Michael Pascoe: The RBA is hunting down the bezzle

Most of what is pushing up prices now won’t be affected by increasing interest rates writes Michael Pascoe.

Most of what is pushing up prices now won’t be affected by increasing interest rates writes Michael Pascoe. Photo: AAP

The acknowledged weakness of what the Reserve Bank can do to lower inflation is that most of what is pushing up prices now won’t be affected by increasing interest rates – but higher rates will wound the bezzle.

Bezzle? It is a word coined by the great Canadian economist and author, John Kenneth Galbraith, who lifted it from the middle of “embezzlement”.

The bezzle is very nicely explained here by Carnegie’s Michael Pettis. It is the “psychic wealth” that exists in the period before embezzlement is exposed, the period when both the embezzler and the victim think they have the money in question, the bezzle.

Warren Buffett’s offsider at Berkshire Hathaway, Charlie Munger, extended Galbraith’s concept in a speech Pettis quotes:

“Galbraith coined the ‘bezzle’ word because he saw that undisclosed embezzlement, per dollar, had a very powerful stimulating effect on spending.

“After all, the embezzler spends more because he has more income, and his employer spends as before because he doesn’t know any of his assets are gone.”

Munger saw the bezzle more broadly – what happens when asset prices increase for reasons other than real increases in their productive capacity.

As Michael Pettis summarised it, the overall economy is no better off because there is no corresponding increase in productive capacity. The owner of the assets feels richer, but only temporarily because over the long term, asset prices eventually converge to a value that represents their real contribution to the production of goods and services.

I haven’t noticed RBA mandarins talking about the bezzle, but they certainly acknowledge and rely upon the “wealth effect” – people spending more because they feel richer when their assets (their homes, their share portfolios) rise in price.

When those asset prices have not risen for sound reason, when they’ve bubbled, it is bezzle. And that’s certainly what a very great deal of Australia’s wealth effect has been.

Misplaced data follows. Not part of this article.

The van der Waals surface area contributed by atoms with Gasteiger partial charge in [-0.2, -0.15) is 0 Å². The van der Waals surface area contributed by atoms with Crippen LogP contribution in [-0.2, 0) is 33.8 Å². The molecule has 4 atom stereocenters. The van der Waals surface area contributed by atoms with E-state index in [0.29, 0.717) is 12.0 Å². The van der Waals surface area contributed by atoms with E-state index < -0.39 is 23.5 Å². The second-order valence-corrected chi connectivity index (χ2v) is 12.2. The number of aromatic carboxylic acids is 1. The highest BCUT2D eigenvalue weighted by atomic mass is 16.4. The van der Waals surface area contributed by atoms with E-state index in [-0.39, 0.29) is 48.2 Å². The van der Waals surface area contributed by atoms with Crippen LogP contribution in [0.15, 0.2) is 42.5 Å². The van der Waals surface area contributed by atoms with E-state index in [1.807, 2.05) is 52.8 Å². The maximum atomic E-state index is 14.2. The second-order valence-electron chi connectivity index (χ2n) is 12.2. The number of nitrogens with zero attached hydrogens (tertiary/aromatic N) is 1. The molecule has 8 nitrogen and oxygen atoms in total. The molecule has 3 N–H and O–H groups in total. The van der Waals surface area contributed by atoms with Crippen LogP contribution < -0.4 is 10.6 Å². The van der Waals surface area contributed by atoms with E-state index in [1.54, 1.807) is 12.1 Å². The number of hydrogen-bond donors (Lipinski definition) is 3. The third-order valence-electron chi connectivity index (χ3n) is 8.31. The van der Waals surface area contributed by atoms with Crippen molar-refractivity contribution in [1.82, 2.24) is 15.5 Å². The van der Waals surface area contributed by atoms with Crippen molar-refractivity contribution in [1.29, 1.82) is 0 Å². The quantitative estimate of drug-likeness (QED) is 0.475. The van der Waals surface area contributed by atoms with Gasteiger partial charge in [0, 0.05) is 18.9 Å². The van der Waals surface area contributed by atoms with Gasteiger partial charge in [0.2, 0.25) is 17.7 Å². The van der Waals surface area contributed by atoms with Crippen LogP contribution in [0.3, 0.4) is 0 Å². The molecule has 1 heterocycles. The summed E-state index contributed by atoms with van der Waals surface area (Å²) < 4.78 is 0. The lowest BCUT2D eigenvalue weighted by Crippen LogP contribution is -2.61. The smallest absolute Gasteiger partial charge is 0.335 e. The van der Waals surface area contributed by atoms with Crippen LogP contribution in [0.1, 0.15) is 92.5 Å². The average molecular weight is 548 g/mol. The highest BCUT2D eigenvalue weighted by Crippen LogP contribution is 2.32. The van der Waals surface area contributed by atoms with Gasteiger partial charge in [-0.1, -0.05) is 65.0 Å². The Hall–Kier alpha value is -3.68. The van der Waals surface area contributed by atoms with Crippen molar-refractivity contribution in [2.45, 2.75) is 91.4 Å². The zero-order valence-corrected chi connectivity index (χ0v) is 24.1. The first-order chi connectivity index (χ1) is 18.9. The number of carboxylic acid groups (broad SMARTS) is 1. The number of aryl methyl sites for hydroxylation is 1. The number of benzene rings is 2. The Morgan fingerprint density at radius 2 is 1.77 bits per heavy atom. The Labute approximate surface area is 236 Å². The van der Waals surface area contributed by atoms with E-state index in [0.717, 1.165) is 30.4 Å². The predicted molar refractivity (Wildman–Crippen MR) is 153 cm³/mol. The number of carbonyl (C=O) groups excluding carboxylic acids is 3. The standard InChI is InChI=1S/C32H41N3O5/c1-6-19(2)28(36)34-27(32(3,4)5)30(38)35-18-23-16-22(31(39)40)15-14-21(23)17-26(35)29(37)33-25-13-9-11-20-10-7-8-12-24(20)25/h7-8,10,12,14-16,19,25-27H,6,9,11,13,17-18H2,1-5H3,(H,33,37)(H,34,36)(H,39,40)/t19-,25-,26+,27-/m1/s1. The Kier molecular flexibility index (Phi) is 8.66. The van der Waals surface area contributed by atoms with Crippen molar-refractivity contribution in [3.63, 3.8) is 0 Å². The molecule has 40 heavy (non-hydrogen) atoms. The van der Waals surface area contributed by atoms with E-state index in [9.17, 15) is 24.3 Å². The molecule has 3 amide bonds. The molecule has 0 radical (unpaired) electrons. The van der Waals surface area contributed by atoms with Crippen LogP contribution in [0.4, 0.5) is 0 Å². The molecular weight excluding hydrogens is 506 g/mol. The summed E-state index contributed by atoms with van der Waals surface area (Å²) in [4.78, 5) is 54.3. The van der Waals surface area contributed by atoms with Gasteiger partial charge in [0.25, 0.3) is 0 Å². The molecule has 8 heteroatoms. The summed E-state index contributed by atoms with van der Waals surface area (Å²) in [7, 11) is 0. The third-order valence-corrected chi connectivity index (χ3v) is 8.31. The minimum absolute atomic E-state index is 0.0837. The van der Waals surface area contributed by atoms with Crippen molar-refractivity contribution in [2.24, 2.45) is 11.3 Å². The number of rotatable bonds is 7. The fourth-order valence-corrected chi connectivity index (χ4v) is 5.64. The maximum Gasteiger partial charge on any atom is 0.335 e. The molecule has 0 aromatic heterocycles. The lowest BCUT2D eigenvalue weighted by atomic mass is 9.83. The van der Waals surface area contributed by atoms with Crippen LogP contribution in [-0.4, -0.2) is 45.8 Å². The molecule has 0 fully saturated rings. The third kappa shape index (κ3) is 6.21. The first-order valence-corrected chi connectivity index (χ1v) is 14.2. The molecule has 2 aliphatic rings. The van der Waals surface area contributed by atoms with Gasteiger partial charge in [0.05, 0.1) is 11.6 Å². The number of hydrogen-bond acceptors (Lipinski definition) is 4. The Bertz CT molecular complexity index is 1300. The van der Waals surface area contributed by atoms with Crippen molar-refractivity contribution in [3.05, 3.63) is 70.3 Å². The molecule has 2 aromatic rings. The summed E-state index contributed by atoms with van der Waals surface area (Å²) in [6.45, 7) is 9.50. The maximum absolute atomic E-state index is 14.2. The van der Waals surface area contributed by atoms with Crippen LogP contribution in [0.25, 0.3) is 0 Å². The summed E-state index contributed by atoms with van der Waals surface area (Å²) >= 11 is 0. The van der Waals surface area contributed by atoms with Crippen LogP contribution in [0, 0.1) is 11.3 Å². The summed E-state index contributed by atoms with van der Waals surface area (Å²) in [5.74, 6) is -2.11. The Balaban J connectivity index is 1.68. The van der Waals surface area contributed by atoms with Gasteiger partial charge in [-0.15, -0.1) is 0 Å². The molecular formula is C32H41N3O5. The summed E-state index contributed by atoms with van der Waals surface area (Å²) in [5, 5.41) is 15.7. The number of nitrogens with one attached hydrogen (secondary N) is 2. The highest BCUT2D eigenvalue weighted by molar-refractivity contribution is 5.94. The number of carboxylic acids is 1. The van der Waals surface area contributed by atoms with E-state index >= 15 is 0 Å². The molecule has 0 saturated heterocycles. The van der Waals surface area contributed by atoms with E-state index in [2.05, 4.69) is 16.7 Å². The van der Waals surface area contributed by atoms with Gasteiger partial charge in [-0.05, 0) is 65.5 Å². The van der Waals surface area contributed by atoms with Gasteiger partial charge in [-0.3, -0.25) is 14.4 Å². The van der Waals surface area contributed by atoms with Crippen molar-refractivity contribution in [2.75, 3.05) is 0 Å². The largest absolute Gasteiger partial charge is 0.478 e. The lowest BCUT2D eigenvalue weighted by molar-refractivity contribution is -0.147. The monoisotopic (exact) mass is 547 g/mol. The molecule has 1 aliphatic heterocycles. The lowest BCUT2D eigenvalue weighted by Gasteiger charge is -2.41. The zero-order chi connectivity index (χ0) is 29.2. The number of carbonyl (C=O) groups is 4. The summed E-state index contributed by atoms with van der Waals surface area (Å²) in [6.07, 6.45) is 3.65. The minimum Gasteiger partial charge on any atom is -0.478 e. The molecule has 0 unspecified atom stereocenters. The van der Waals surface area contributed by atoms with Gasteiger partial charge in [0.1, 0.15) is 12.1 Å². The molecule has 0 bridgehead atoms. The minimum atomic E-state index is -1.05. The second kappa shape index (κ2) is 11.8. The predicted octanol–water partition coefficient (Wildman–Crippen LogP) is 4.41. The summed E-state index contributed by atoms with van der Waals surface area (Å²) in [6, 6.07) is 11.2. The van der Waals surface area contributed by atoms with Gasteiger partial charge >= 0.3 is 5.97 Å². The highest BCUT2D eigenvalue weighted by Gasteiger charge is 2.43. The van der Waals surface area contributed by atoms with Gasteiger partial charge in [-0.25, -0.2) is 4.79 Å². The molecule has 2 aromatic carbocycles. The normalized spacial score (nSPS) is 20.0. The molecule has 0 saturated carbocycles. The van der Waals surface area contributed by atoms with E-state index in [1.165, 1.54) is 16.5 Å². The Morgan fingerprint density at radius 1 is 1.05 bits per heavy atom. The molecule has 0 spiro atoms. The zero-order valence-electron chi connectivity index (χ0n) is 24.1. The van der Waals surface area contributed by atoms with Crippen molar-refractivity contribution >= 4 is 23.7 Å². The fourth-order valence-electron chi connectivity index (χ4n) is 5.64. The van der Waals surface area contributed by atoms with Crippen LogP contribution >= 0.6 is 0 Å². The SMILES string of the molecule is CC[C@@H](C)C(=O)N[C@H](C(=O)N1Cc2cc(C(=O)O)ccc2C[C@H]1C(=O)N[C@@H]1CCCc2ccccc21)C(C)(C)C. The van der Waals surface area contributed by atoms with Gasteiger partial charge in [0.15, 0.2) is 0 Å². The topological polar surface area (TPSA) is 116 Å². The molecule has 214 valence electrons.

And we are not alone. The world is awash in bezzle.

The entire crypto game is bezzle.

Cheap money – free money in real terms – has bezzled all asset markets to a greater or lesser degree.

I’d argue the great bond market rally as central banks pushed down interest rates was all bezzle, given that rates are to be normalised.
And as for the many Australian housing markets – badly bezzled.

The 10 or 15 per cent housing prices are forecast to retreat is RBA-encouraged bezzle. In some housing markets where the speculative frenzy has been most acute, the bezzle will prove to be considerably bigger in time.

growth RBA

RBA governor Philip Lowe is taking his foot off the accelerator.

The RBA is happy to claim the wealth effect as an important transmission tool for monetary policy when it is trying to stimulate the economy, but it seems a little shy about claiming bezzle busting as a transmission tool when it is trying to cool the economy.

Governor Philip Lowe’s post-meeting statement on Tuesday stressed, correctly, that monetary policy is still easy – he is still taking his foot off the accelerator, not stamping it on the brake.

But the promise of higher rates is already being felt by the bezzled. The only phrase in the statement that came close to owning that was:

“Housing prices have declined in some markets over recent months but remain more than 25 per cent higher than prior to the pandemic, supporting household wealth and spending.”

See, there’s still plenty of bezzle there, plenty of “wealth effect”.

Yet however complicated the economic environment may be, the longer perspective of Galbraith and Munger holds true: the bezzle is temporary.

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